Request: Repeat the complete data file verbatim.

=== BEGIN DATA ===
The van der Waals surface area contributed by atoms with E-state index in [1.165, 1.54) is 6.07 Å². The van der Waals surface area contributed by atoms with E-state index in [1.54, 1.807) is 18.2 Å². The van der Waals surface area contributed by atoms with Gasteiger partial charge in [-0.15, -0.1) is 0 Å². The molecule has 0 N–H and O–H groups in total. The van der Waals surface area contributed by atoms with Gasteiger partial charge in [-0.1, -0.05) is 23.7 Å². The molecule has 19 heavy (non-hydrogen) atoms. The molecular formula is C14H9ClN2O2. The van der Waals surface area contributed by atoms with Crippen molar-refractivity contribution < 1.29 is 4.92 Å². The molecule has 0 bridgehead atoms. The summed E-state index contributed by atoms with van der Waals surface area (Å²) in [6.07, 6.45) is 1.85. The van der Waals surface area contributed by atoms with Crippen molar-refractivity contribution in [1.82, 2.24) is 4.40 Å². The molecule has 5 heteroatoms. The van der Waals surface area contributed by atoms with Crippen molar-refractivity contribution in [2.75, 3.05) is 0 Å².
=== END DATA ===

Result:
The van der Waals surface area contributed by atoms with E-state index in [1.165, 1.54) is 6.07 Å². The van der Waals surface area contributed by atoms with E-state index in [1.54, 1.807) is 18.2 Å². The van der Waals surface area contributed by atoms with Gasteiger partial charge in [-0.15, -0.1) is 0 Å². The molecule has 0 N–H and O–H groups in total. The van der Waals surface area contributed by atoms with Gasteiger partial charge in [-0.1, -0.05) is 23.7 Å². The molecule has 19 heavy (non-hydrogen) atoms. The molecular formula is C14H9ClN2O2. The van der Waals surface area contributed by atoms with Crippen molar-refractivity contribution < 1.29 is 4.92 Å². The molecule has 0 bridgehead atoms. The summed E-state index contributed by atoms with van der Waals surface area (Å²) in [6.07, 6.45) is 1.85. The van der Waals surface area contributed by atoms with Crippen molar-refractivity contribution in [1.82, 2.24) is 4.40 Å². The molecule has 5 heteroatoms. The van der Waals surface area contributed by atoms with Crippen molar-refractivity contribution in [2.75, 3.05) is 0 Å².